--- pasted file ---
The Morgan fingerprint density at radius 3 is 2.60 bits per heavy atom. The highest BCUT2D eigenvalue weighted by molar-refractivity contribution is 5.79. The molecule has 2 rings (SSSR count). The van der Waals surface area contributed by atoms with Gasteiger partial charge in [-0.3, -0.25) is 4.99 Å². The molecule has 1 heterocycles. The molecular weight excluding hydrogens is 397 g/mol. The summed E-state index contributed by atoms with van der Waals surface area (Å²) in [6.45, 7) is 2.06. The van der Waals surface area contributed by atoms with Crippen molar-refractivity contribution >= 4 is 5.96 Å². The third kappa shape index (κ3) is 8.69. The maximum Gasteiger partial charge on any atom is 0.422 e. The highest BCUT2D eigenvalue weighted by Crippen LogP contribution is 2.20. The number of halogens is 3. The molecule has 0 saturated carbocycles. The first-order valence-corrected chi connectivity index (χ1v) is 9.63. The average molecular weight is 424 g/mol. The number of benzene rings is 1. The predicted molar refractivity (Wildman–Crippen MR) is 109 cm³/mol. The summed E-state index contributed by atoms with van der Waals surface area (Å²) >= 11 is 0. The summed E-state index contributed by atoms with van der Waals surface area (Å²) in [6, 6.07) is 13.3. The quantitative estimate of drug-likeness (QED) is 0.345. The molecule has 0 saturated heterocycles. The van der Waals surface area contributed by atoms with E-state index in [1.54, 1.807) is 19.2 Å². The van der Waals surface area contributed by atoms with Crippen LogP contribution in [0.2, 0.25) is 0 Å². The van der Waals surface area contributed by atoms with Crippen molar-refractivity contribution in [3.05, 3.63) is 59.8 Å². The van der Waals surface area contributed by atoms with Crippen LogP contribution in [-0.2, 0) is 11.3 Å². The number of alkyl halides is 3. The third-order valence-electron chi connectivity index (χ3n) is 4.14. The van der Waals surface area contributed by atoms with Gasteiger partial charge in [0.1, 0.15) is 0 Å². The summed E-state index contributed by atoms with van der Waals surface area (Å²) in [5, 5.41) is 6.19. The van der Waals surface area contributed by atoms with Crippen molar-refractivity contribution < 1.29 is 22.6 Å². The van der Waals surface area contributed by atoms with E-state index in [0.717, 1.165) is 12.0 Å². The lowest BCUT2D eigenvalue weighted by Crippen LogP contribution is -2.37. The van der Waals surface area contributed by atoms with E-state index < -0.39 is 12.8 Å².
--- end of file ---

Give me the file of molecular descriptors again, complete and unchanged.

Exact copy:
The Morgan fingerprint density at radius 3 is 2.60 bits per heavy atom. The highest BCUT2D eigenvalue weighted by molar-refractivity contribution is 5.79. The molecule has 2 rings (SSSR count). The van der Waals surface area contributed by atoms with Gasteiger partial charge in [-0.3, -0.25) is 4.99 Å². The molecule has 1 heterocycles. The molecular weight excluding hydrogens is 397 g/mol. The summed E-state index contributed by atoms with van der Waals surface area (Å²) in [6.45, 7) is 2.06. The van der Waals surface area contributed by atoms with Crippen molar-refractivity contribution >= 4 is 5.96 Å². The third kappa shape index (κ3) is 8.69. The maximum Gasteiger partial charge on any atom is 0.422 e. The highest BCUT2D eigenvalue weighted by Crippen LogP contribution is 2.20. The number of halogens is 3. The molecule has 0 saturated carbocycles. The first-order valence-corrected chi connectivity index (χ1v) is 9.63. The average molecular weight is 424 g/mol. The number of benzene rings is 1. The predicted molar refractivity (Wildman–Crippen MR) is 109 cm³/mol. The summed E-state index contributed by atoms with van der Waals surface area (Å²) >= 11 is 0. The summed E-state index contributed by atoms with van der Waals surface area (Å²) in [6, 6.07) is 13.3. The quantitative estimate of drug-likeness (QED) is 0.345. The molecule has 0 saturated heterocycles. The van der Waals surface area contributed by atoms with E-state index in [1.54, 1.807) is 19.2 Å². The van der Waals surface area contributed by atoms with Crippen LogP contribution in [0.2, 0.25) is 0 Å². The van der Waals surface area contributed by atoms with Crippen molar-refractivity contribution in [3.05, 3.63) is 59.8 Å². The van der Waals surface area contributed by atoms with Crippen LogP contribution in [-0.2, 0) is 11.3 Å². The number of alkyl halides is 3. The third-order valence-electron chi connectivity index (χ3n) is 4.14. The van der Waals surface area contributed by atoms with Gasteiger partial charge in [0.1, 0.15) is 0 Å². The summed E-state index contributed by atoms with van der Waals surface area (Å²) in [5, 5.41) is 6.19. The van der Waals surface area contributed by atoms with Crippen molar-refractivity contribution < 1.29 is 22.6 Å². The van der Waals surface area contributed by atoms with E-state index in [0.717, 1.165) is 12.0 Å². The lowest BCUT2D eigenvalue weighted by Crippen LogP contribution is -2.37. The van der Waals surface area contributed by atoms with E-state index < -0.39 is 12.8 Å².